This morning I saw a Scion iA for the first time in the wild. My first thought was, “Hey it’s a Mazda3. Mazda sure does make a good looking ca...wait a minute. Is that a Scion badge?” After catching up to it, I realized yes, the Scion iA looks exactly like a Mazda. It looks like Toyota took Mazda designers prisoner at a black site and made them design the side and rear of the iA, while the committee who designed the Prius came up with its ugly mug on the other side of the world, oblivious to what the Mazda designers were doing. The two designs were then grafted together, and the Mazda designers were taken into the desert with black bags on their heads and released.

You can see where I could be confused, right?

In reality, this isn’t too far from the truth, as @MidnightDorifto let me know on Twitter this morning. Turns out, the Scion iA is the Mazda2 we don’t get with a grill designed by the committee responsible for the Prius on the other side of the world, oblivious to what the Mazda designers were doing. Basically the same situation, minus the coercion by threat of death.

If you look at the iA’s interior, the realization that this is a re-badged Mazda sets in even more. This is a Scion iA’s interior next to a Mazda CX-3’s interior (which is basically a Mazda2 crossover).

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Let’s play “Can You Spot the Differences Between These Two Pictures?”

It’s the same car. Toyota put zero effort into making this their own vehicle. But hey, we can’t fault Toyota for choosing the Mazda2 to be the captive import for the new face of Scion. Mazda has been hitting home runs with every single thing they make these days. Toyota on the other hand seems to have lost any ability to make a car enjoyable to drive, so now they must partner with other companies who do, like Subaru or BMW.

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So unsurprisingly, the Mazda iA handles like a Mazda. According to Car and Driver, it’s “spry.” They also found it efficient, which is because it uses the 1.5l Skyactiv Mazda engine. They also say that it’s a good value at $16,495 for the manual, and $17,595 for the automatic. That sounds nice, but this car has a grand total of one hundred and six horsepower.

Look, I’m not someone who has “NO REPLACEMENT FOR DISPLACEMENT” tattooed across his back, and I do not feel like everything needs to be built for land speed records, but 106 HP is incredibly low, even for a car that weighs a bit more than a Miata. The only non-hybrid cars available in America with less gumption than this are the Fiat 500 (101 hp), Smart ForTwo (89 hp), Chevy Spark (84 hp), and Mitsubishi Mirage (74 hp). Even the Nissan Versa has more power than the iA, with 109 ponies under the hood . With the fashionable Fiat as the outlier, all of those cars I previously mentioned beat the Scion on MSRP by about $2,000-$4,000 before incentives.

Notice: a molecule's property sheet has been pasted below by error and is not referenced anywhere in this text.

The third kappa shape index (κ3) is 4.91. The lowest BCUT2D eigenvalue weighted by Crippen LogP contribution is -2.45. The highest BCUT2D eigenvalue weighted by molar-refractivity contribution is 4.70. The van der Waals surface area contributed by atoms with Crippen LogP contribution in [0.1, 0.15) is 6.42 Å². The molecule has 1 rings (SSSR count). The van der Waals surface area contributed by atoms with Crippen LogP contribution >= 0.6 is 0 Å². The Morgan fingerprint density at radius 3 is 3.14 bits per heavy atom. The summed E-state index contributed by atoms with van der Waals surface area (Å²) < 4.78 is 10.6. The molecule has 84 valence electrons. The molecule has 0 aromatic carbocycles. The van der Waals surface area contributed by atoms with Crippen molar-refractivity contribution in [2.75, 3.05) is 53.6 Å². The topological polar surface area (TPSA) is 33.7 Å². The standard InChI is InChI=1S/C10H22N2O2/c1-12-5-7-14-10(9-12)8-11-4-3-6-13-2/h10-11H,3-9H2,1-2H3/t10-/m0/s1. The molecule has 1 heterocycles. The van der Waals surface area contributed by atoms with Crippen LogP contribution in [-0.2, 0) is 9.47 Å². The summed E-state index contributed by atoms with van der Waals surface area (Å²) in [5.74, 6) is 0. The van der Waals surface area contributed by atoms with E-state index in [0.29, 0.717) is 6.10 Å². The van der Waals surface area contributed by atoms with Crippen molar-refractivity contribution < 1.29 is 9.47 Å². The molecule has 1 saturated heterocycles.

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I don’t think there’s a way you could possibly say that’s a good deal, and yet people keep saying exactly that. Car and Driver rationalized that it was kind of fun going absolutely flat out everywhere they went. On the Scion iA’s product site, it’s one of the first things you see, right next to $17,595. Everyone keeps saying it’s well equipped with push button start, USB/Aux inputs, the same touch screen you get in other Mazdas, a backup camera, and oh Lord almighty, cruise control.

Excuse me while I quiver in anticipation.

Okay, so it’s neat that it has a big ol’ touchscreen and push button start, but these days, it’s more rare for a car to not have Bluetooth, media inputs, and cruise control. As for backup cameras, every single new car on the market will be required to have one come this time next year, so can we stop congratulating their implementation?

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At $16,495, a stick shift subcompact with only 106 hp and is reasonably equipped is out of its element. When you add the $1,100 automatic, it gets even further out of it’s element. Sure, this car may handle well, but I don’t think that can overcome by the fact that it’s similarly powered and optioned competition is significantly cheaper. Right now on Autotrader, I’m seeing a multitude of brand new, similarly equipped and sized Nissan Versas, Ford Fiestas, and Chevy Sparks for sale in my area for less than $13,000. For less than $14,000, you can get a larger Chevy Cruze, Ford Focus, or a Kia Soul. Right now, you can even a get 2016 Volkswagen Jetta S for $13,173 (of course this is due to some extenuating circumstances, but still, that’s $13,173 for an $18,000+ car).

Here’s the thing: with the exception of the Jetta, all of those deals can be had almost any day of the week, and at any time of the year because of dealer incentives. That price gap blows the Scion iA out of the water, no matter how nicely it handles. When you start looking in the price range that the iA sits in, you’re starting to compete with higher trim levels, you’re competing with Ecoboost Fiestas, well equipped Focuses, Fusions, Golfs, Fits, and more.

Am I missing something? Is there any justification for the Scion iA to be priced a couple thousand dollars above its similarly spec’d competition? I am really just not seeing it, but I am all ears.